Structural imaging means resolution and has been the basis for imaging for a long time. We are looking for what something looks like and the higher the field strength the better the resolution. So, the structural information can be optimized by going to more powerful systems. But this is just one of the components. The next is that imaging especially with MR is rapidly evolving into looking at functional processes. Not only looking at the methodology but at the paths of physiology and its changes. We are interested in looking at the function of angiogenesis or the function of metabolism.

The third aspect is molecular imaging. In this, we are basically looking at very specific targets or pathways to see what is happening with the expression of a specific molecular target or the blockage of a specific molecular target. The inherent advantage of MR compared to other modalities such as radio tracer-based modalities, for example PET, is that we have an excellent anatomic resolution, the special resolution with MR is much higher, and we have more flexibility on the methodologies used in image generation. The next one is using advanced coils and parallel processing to acquire your data faster and more efficiently to get more precise information.

Will there be benefits to lower field strength MR systems because of the work you are undertaking?
In our facility right next to the 3.0T system we have the 7.0T because I am absolutely convinced of this idea of the 'trickle down' effect. As we are evolving, detecting and validating innovative approaches to determine, characterize and monitor diseases we at the same time will take a look at how we can do certain things at lower field strengths which at that point will make it more broadly available at a lower cost, for example, than the 7.0T.

It seems that the power of the 7.0T system is that it provides images of things that are extremely minute, absolutely tiny, beyond anything most people could have imaged when these MR systems were first conceived of. Is this the main improvement?
Yes, but the system also can see things much better as in the case with multiple-sclerosis (MS). Imaging has been identified as a very good biological marker as to how active the disease is and how activity it is progressing. We anticipate that with the ultra-high field capabilities we will be able to have a much better assessment and learn much more about MS. There are always two components, one is the detection and characterization of disease and the second is to monitor changes of the disease state during therapy. Now, you can use this to evaluate with drugs to determine what drugs should be administered and in what doses and the overall effectiveness so you can discontinue ineffective therapies or increase effective ones. So, to some extent the ultra-high field allows you to do things better. It allows you to do things that you have not been able to do non-invasively before at the human scale; the other exciting aspect is that now bringing in advances on hardware side, the coil side, and software image sequencing and post-processing side we will be able to gather information which we have never been able to see before.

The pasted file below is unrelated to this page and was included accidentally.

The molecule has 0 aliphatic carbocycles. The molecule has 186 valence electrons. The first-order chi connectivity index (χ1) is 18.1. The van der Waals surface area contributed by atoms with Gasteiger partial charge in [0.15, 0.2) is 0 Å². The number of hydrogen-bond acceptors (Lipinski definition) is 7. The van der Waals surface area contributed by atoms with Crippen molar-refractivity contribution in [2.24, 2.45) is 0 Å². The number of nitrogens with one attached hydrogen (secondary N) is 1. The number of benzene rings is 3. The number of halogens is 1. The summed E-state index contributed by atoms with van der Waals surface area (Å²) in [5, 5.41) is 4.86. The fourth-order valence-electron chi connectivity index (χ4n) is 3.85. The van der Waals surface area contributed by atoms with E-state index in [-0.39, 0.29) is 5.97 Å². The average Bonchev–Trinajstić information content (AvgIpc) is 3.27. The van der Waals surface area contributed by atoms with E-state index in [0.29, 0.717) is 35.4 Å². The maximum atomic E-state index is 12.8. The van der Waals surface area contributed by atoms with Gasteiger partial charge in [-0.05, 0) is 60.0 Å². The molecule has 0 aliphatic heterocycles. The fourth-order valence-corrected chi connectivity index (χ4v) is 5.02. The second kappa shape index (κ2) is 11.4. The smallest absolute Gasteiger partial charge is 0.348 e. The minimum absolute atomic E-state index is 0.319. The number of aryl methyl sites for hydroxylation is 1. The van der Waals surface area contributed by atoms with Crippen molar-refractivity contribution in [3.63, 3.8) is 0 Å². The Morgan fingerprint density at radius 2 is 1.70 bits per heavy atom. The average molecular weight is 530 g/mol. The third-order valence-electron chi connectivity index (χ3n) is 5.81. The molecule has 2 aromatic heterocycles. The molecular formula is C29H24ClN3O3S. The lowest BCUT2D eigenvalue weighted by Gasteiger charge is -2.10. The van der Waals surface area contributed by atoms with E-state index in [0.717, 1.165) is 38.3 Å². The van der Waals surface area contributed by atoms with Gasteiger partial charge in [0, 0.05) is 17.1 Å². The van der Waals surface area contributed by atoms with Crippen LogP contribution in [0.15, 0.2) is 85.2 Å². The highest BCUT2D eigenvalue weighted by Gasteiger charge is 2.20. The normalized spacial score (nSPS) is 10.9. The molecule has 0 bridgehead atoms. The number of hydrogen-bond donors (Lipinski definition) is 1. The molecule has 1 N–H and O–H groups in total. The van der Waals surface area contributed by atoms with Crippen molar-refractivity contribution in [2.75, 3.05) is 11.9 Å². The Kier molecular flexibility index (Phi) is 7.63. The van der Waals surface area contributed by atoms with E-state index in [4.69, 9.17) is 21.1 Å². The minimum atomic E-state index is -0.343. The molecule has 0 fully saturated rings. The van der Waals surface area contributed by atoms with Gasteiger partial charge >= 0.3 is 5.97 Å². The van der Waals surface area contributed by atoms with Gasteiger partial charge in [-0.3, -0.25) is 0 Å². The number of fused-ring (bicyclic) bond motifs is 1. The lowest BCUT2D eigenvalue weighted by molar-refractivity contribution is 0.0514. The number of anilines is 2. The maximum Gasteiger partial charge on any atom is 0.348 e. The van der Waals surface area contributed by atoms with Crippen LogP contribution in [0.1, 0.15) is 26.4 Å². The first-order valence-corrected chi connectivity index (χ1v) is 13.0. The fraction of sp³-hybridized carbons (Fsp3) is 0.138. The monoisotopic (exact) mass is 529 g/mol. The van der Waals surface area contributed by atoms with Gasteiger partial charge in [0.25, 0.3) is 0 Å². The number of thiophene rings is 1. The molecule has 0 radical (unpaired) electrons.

Will this aid in 'personalized medicine'?
Absolutely. The paradigm is the better the information we get and the more detailed is it the better we can characterize the diagnosis as well as the therapy. This is the basis for personalized care. This effort is highly linked to, for example, the efforts we are undertaking for personalized medicine. The linkage between MR and for example PET is that these are not really competing technologies. PET requires a radioactive tracer, whereas MR does not. On follow-up studies where we want to gather a lot of information consecutively over time, you don't want to do this with large doses of radiation.

How long is your partnership with Philips set to last?
The relationship will continue for the product life. This is part of a major collaborative commitment for a longer time, and as I said the joint vision is to come up with a design which is applicable as a clinical system. However, the funding we have from our grant and our operational research center is that we will go into a sustainable operation within three years.

When and if do you anticipate a real-world clinical application of this technology?
Right now I'm not saying that ultra-high field technology is going to be all over the place, but it is advancing our knowledge base. Most importantly, it is allowing us to derive information that is not available otherwise.